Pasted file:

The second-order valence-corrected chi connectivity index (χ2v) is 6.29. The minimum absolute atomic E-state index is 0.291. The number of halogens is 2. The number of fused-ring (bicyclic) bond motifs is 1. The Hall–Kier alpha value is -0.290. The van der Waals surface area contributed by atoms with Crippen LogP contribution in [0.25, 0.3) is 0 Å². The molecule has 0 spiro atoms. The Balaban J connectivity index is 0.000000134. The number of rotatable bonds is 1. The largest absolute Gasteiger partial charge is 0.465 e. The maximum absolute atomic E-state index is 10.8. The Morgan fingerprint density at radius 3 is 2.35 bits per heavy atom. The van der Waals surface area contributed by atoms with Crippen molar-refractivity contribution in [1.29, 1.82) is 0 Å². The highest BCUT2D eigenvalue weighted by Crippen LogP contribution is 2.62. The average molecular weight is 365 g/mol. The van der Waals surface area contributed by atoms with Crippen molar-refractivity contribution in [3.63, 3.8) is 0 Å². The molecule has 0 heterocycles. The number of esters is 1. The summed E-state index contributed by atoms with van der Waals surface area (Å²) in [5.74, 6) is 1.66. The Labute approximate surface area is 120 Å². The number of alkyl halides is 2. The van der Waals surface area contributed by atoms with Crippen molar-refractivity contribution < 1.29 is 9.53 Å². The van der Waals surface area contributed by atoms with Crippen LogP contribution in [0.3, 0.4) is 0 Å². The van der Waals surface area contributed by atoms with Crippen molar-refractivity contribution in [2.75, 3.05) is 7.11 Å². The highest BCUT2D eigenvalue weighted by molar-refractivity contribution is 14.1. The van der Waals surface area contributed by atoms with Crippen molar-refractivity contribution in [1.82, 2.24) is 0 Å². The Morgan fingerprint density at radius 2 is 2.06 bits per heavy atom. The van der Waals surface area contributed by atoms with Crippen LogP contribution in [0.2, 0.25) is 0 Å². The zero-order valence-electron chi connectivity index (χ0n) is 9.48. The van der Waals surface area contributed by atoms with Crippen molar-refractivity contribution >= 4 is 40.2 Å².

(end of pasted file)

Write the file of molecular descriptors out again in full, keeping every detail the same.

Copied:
The second-order valence-corrected chi connectivity index (χ2v) is 6.29. The minimum absolute atomic E-state index is 0.291. The number of halogens is 2. The number of fused-ring (bicyclic) bond motifs is 1. The Hall–Kier alpha value is -0.290. The van der Waals surface area contributed by atoms with Crippen LogP contribution in [0.25, 0.3) is 0 Å². The molecule has 0 spiro atoms. The Balaban J connectivity index is 0.000000134. The number of rotatable bonds is 1. The largest absolute Gasteiger partial charge is 0.465 e. The maximum absolute atomic E-state index is 10.8. The Morgan fingerprint density at radius 3 is 2.35 bits per heavy atom. The van der Waals surface area contributed by atoms with Crippen molar-refractivity contribution in [1.29, 1.82) is 0 Å². The highest BCUT2D eigenvalue weighted by Crippen LogP contribution is 2.62. The average molecular weight is 365 g/mol. The van der Waals surface area contributed by atoms with Crippen molar-refractivity contribution in [3.63, 3.8) is 0 Å². The molecule has 0 heterocycles. The number of esters is 1. The summed E-state index contributed by atoms with van der Waals surface area (Å²) in [5.74, 6) is 1.66. The Labute approximate surface area is 120 Å². The number of alkyl halides is 2. The van der Waals surface area contributed by atoms with Crippen molar-refractivity contribution < 1.29 is 9.53 Å². The van der Waals surface area contributed by atoms with Crippen LogP contribution in [0.3, 0.4) is 0 Å². The van der Waals surface area contributed by atoms with Crippen molar-refractivity contribution in [2.75, 3.05) is 7.11 Å². The highest BCUT2D eigenvalue weighted by molar-refractivity contribution is 14.1. The van der Waals surface area contributed by atoms with Crippen molar-refractivity contribution in [1.82, 2.24) is 0 Å². The Morgan fingerprint density at radius 2 is 2.06 bits per heavy atom. The van der Waals surface area contributed by atoms with Crippen LogP contribution in [0.2, 0.25) is 0 Å². The zero-order valence-electron chi connectivity index (χ0n) is 9.48. The van der Waals surface area contributed by atoms with Crippen molar-refractivity contribution >= 4 is 40.2 Å².